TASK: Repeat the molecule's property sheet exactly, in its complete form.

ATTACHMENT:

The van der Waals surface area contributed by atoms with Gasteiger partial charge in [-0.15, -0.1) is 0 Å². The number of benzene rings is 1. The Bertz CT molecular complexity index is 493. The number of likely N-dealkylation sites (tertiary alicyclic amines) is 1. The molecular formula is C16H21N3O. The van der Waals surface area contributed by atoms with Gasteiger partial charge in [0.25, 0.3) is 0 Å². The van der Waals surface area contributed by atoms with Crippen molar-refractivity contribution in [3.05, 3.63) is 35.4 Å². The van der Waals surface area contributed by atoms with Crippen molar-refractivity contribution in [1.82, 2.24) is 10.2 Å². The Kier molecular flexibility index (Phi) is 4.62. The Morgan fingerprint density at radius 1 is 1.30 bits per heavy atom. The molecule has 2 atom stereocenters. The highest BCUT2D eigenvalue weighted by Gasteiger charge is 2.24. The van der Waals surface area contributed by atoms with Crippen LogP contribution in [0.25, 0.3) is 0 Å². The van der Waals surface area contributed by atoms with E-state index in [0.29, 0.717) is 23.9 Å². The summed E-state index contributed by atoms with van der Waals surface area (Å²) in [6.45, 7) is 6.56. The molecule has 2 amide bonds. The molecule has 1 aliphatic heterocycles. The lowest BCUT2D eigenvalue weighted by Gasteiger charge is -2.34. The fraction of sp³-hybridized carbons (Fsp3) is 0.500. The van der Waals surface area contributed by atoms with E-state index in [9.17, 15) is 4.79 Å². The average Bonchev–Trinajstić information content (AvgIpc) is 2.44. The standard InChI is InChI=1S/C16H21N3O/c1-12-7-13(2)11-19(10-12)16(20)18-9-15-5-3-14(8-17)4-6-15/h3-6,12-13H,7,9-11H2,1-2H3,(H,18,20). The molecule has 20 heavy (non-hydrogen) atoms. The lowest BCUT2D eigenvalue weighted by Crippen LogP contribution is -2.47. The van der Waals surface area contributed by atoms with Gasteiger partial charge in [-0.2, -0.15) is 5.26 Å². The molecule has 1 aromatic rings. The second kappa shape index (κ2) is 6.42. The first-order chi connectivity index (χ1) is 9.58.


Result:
The van der Waals surface area contributed by atoms with Gasteiger partial charge in [-0.15, -0.1) is 0 Å². The number of benzene rings is 1. The Bertz CT molecular complexity index is 493. The number of likely N-dealkylation sites (tertiary alicyclic amines) is 1. The molecular formula is C16H21N3O. The van der Waals surface area contributed by atoms with Gasteiger partial charge in [0.25, 0.3) is 0 Å². The van der Waals surface area contributed by atoms with Crippen molar-refractivity contribution in [3.05, 3.63) is 35.4 Å². The van der Waals surface area contributed by atoms with Crippen molar-refractivity contribution in [1.82, 2.24) is 10.2 Å². The Kier molecular flexibility index (Phi) is 4.62. The Morgan fingerprint density at radius 1 is 1.30 bits per heavy atom. The molecule has 2 atom stereocenters. The highest BCUT2D eigenvalue weighted by Gasteiger charge is 2.24. The van der Waals surface area contributed by atoms with Crippen LogP contribution in [0.25, 0.3) is 0 Å². The van der Waals surface area contributed by atoms with E-state index in [0.29, 0.717) is 23.9 Å². The summed E-state index contributed by atoms with van der Waals surface area (Å²) in [6.45, 7) is 6.56. The molecule has 2 amide bonds. The molecule has 1 aliphatic heterocycles. The lowest BCUT2D eigenvalue weighted by Gasteiger charge is -2.34. The fraction of sp³-hybridized carbons (Fsp3) is 0.500. The van der Waals surface area contributed by atoms with E-state index in [9.17, 15) is 4.79 Å². The average Bonchev–Trinajstić information content (AvgIpc) is 2.44. The standard InChI is InChI=1S/C16H21N3O/c1-12-7-13(2)11-19(10-12)16(20)18-9-15-5-3-14(8-17)4-6-15/h3-6,12-13H,7,9-11H2,1-2H3,(H,18,20). The molecule has 20 heavy (non-hydrogen) atoms. The lowest BCUT2D eigenvalue weighted by Crippen LogP contribution is -2.47. The van der Waals surface area contributed by atoms with Gasteiger partial charge in [-0.2, -0.15) is 5.26 Å². The molecule has 1 aromatic rings. The second kappa shape index (κ2) is 6.42. The first-order chi connectivity index (χ1) is 9.58.